53:24 biggest misconception about math research
56:00 people think mathematicians are crazy
58:36 why mathematicians lack social skills
1:00:00 find your own way

01:01:43

February 26, 2021

Interview with Thomas Nikolaus

Thomas Nikolaus is a professor in the University of Münster, working in algebraic K-theory and homotopy theory. In this interview Thomas talks, among other things, about non-standard approaches to math seminars, the importance of branching out and asking questions, and the lack of feedback in the mathematical community.
Thomas' homepage.
0:00 teaser
0:50 changing research areas
3:22 learning vs working
5:44 teaching advice
6:53 branching out
8:15 advising PhD students
10:09 writing skills
11:31 lack of feedback in the math community
15:06 the famous Bonn seminar
17:15 the feeling of not good enough in math
19:55 interesting jobs outside academia
21:25 Thomas interviews me… oops!
27:10 the right definition of K-theory
29:50 taking care of your research group
31:15 seminar where speakers aren’t allowed to prepare
33:50 asking questions at talks
36:31 choosing whom to hire
38:28 getting over math frustration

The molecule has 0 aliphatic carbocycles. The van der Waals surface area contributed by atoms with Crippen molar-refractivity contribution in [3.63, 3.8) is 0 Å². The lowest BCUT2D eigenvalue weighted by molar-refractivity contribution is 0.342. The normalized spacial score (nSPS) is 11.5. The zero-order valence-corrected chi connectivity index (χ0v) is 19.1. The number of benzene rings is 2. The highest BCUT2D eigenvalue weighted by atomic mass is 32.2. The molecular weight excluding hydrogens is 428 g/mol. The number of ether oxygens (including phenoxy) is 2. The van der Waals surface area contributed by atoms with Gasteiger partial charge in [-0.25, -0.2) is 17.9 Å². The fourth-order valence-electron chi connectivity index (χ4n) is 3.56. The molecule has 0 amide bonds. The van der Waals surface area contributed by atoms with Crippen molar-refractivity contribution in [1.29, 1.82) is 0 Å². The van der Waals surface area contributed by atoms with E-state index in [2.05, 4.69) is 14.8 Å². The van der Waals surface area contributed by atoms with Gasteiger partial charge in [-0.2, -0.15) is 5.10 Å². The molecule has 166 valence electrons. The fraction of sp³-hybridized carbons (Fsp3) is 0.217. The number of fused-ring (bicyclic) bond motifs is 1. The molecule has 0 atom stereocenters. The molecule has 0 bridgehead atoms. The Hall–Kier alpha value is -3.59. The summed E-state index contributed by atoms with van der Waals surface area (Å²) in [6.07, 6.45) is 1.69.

39:35 don’t be afraid

40:18

February 26, 2021

Interview with Hélène Esnault

Hélène Esnault is an Einstein Professor in Freie Universitaet Berlin, working in algebraic geometry. In this interview Hélène talks, among other things, about social discrimination, her passions to poetry and philosophy, and her work at the Fields Medal Committee.
Hélène's homepage: http://page.mi.fu-berlin.de/esnault/
0:00 Social discrimination
6:57 Passionate about humanities
12:00 Struggle of solving math problems, being different
17:44 Focusing on math and intuition
21:25 Moment of enlightenment
23:26 Working on a math problem
29:10 Losing keys at night
31:05 Experience of collaborations
36:07 Are you good enough to do math
37:49 Personal webpage filled with poetry and photos
46:35 Working in international committees
53:42 Fields Medal Committee
58:00 Fun quiz for the end!

01:03:35

February 25, 2021

Interview with Inna Zakharevich

Inna Zakharevich is an assistant professor in Cornell University, working in algebraic topology and K-theory. In this interview Inna talks, among other things, about the psychological struggles of doing research, about insecurity and possible ways of dealing with it, and about her approach to a math-life balance.
Inna's book recommendations from the interview:
1) Paul Zeitz "The Art and Craft of Problem Solving"
2) J. Littlewood, B. Bollobas "Littlewood's Miscellany"
Inna's homepage: http://pi.math.cornell.edu/~zakh/

49:32

February 25, 2021